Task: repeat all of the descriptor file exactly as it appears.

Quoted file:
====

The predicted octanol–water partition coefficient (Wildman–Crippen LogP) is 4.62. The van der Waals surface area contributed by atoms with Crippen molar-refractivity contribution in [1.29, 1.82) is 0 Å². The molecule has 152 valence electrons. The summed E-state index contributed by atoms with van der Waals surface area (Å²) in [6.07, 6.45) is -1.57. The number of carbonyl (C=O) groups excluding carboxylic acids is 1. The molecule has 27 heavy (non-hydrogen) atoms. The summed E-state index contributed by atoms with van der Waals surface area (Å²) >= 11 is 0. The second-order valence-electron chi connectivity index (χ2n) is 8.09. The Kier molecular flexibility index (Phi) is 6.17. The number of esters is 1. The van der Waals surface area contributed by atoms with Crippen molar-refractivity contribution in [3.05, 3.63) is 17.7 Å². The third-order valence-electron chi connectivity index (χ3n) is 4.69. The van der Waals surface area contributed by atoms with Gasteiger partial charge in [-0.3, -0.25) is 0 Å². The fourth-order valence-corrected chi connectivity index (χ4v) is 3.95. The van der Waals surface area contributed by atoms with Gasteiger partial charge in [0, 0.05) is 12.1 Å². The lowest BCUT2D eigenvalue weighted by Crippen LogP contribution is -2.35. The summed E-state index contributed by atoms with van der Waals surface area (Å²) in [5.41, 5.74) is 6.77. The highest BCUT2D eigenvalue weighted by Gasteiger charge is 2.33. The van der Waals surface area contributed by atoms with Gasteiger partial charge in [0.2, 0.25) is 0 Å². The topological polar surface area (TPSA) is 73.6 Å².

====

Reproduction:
The predicted octanol–water partition coefficient (Wildman–Crippen LogP) is 4.62. The van der Waals surface area contributed by atoms with Crippen molar-refractivity contribution in [1.29, 1.82) is 0 Å². The molecule has 152 valence electrons. The summed E-state index contributed by atoms with van der Waals surface area (Å²) in [6.07, 6.45) is -1.57. The number of carbonyl (C=O) groups excluding carboxylic acids is 1. The molecule has 27 heavy (non-hydrogen) atoms. The summed E-state index contributed by atoms with van der Waals surface area (Å²) >= 11 is 0. The second-order valence-electron chi connectivity index (χ2n) is 8.09. The Kier molecular flexibility index (Phi) is 6.17. The number of esters is 1. The van der Waals surface area contributed by atoms with Crippen molar-refractivity contribution in [3.05, 3.63) is 17.7 Å². The third-order valence-electron chi connectivity index (χ3n) is 4.69. The van der Waals surface area contributed by atoms with Gasteiger partial charge in [-0.3, -0.25) is 0 Å². The fourth-order valence-corrected chi connectivity index (χ4v) is 3.95. The van der Waals surface area contributed by atoms with Gasteiger partial charge in [0, 0.05) is 12.1 Å². The lowest BCUT2D eigenvalue weighted by Crippen LogP contribution is -2.35. The summed E-state index contributed by atoms with van der Waals surface area (Å²) in [5.41, 5.74) is 6.77. The highest BCUT2D eigenvalue weighted by Gasteiger charge is 2.33. The van der Waals surface area contributed by atoms with Gasteiger partial charge in [0.2, 0.25) is 0 Å². The topological polar surface area (TPSA) is 73.6 Å².